Our Best Buy winner, the YI Dash, offers a great if not top-notch picture. It has an impressive resolution of 2.3k, which results in very clear footage. However, both at night and during the day it was more prone to blurring the license plates of fast moving cars than the top scorers.
A video sample from one of our award winners, the AUKEY DR02. You can see both day and night video samples from all of the cameras we tested in their respective individual reviews.
The Roav A1's video quality is about average, offering what most would probably expect from a low-priced and compact camera. Despite 1080p credentials, the video is a bit grainy. It's generally clear enough to identify license plates but definitely isn't worthy of documenting a scenic drive. Speaking of license plates, in most conditions we were able to read them easily, but in bright light during the day or near stoplights at night the image was more prone to being washed out than those of most other models.
Both the AUKEY and Vanture perform well at night, but the AUKEY manages to limit glare from traffic lights a bit more.
The worst camera we tested is the APEMAN C450A. All of its video looks somewhat blocky and grainy, and there is an overly warm hue added to all the footage. This makes the camera more prone to washing things out in bright light, especially when approaching a traffic light at night.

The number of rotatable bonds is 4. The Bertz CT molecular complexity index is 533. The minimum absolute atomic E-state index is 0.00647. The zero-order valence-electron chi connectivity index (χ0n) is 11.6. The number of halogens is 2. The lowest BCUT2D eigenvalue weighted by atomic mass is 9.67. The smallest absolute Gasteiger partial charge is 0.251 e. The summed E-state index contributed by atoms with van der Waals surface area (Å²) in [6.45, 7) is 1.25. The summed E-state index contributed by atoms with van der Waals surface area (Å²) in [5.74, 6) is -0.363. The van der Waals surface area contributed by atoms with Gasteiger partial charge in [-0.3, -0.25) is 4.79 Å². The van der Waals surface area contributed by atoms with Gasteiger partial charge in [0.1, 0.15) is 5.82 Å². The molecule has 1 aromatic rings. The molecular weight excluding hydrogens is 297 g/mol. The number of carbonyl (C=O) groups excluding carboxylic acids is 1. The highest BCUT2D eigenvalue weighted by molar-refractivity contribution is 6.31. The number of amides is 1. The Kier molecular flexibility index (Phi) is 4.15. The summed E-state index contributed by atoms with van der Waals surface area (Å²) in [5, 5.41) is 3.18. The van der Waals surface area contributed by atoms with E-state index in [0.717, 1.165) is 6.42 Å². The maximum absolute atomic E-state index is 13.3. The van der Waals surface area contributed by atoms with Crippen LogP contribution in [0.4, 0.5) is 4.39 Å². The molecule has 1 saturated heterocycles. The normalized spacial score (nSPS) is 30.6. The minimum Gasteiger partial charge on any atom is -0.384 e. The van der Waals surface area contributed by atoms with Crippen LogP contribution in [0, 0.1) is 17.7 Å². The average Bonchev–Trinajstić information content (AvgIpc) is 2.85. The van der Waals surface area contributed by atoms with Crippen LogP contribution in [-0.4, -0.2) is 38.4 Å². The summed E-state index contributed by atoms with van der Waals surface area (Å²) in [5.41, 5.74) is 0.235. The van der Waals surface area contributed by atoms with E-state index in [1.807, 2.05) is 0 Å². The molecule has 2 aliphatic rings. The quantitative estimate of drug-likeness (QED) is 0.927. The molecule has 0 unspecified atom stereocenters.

Both the Garmin 55 and Rexing V1 also provide very good video quality.
All dash cams capture video using a technique called loop recording, where many video clips of a specified length are saved to (in this case) a microSD card. When the memory card fills up, the oldest clips are then deleted to make way for the new. If a dash cam's G-sensor senses an incident (like and accident) it will protect the current clip from being deleted until you yourself physically delete it, ensuring the most important footage is not lost. For a dash cam to be included in our review it had to 1) have a feature where it automatically starts recording when the car is turned on, and 2) have evidence in the form of user reviews that its G-sensor is effective. Beyond that we assessed the loop recording options each camera offers. Shorter loop recording clips, say 1 minute, keeps the memory card from quickly filling up with clips from everytime you stop short, but increases the likelihood that an event could occur towards the very end of a clip, with most of the action occuring in the next, unprotected clip. Longer clips protect against this possibility, but take up much more space. Finally, we assessed footage management in this metric, giving higher scores to models that have built-in Wi-Fi networks that allow you to beam clips directly to your phone instead of removing a memory card and plugging it into a computer.